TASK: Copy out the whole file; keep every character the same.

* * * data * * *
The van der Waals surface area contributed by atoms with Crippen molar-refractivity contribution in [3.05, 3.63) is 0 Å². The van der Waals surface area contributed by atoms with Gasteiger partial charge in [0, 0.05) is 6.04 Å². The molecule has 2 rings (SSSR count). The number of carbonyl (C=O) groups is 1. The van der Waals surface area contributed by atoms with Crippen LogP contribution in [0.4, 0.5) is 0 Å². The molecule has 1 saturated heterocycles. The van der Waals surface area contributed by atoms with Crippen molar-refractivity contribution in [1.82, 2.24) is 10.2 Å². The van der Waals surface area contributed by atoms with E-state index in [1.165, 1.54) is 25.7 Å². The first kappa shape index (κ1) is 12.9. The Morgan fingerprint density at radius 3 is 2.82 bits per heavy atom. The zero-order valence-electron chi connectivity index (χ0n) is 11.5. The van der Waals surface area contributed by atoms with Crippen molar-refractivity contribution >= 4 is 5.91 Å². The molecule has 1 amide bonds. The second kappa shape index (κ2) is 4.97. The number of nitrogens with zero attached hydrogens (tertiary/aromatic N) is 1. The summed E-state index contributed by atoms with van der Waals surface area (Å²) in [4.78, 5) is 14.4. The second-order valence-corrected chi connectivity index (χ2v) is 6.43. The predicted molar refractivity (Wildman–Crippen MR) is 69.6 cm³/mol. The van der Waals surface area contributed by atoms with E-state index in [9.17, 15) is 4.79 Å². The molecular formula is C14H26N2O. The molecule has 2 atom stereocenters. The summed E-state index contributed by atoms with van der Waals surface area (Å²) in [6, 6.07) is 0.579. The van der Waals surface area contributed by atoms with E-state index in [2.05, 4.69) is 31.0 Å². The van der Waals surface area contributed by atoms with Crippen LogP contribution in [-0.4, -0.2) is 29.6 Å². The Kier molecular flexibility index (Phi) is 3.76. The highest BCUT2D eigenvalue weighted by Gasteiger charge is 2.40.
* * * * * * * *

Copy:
The van der Waals surface area contributed by atoms with Crippen molar-refractivity contribution in [3.05, 3.63) is 0 Å². The van der Waals surface area contributed by atoms with Gasteiger partial charge in [0, 0.05) is 6.04 Å². The molecule has 2 rings (SSSR count). The number of carbonyl (C=O) groups is 1. The van der Waals surface area contributed by atoms with Crippen LogP contribution in [0.4, 0.5) is 0 Å². The molecule has 1 saturated heterocycles. The van der Waals surface area contributed by atoms with Crippen molar-refractivity contribution in [1.82, 2.24) is 10.2 Å². The van der Waals surface area contributed by atoms with E-state index in [1.165, 1.54) is 25.7 Å². The first kappa shape index (κ1) is 12.9. The Morgan fingerprint density at radius 3 is 2.82 bits per heavy atom. The zero-order valence-electron chi connectivity index (χ0n) is 11.5. The van der Waals surface area contributed by atoms with Crippen molar-refractivity contribution >= 4 is 5.91 Å². The molecule has 1 amide bonds. The second kappa shape index (κ2) is 4.97. The number of nitrogens with zero attached hydrogens (tertiary/aromatic N) is 1. The summed E-state index contributed by atoms with van der Waals surface area (Å²) in [4.78, 5) is 14.4. The second-order valence-corrected chi connectivity index (χ2v) is 6.43. The predicted molar refractivity (Wildman–Crippen MR) is 69.6 cm³/mol. The van der Waals surface area contributed by atoms with E-state index in [9.17, 15) is 4.79 Å². The molecular formula is C14H26N2O. The molecule has 2 atom stereocenters. The summed E-state index contributed by atoms with van der Waals surface area (Å²) in [6, 6.07) is 0.579. The van der Waals surface area contributed by atoms with E-state index in [2.05, 4.69) is 31.0 Å². The van der Waals surface area contributed by atoms with Crippen LogP contribution in [-0.4, -0.2) is 29.6 Å². The Kier molecular flexibility index (Phi) is 3.76. The highest BCUT2D eigenvalue weighted by Gasteiger charge is 2.40.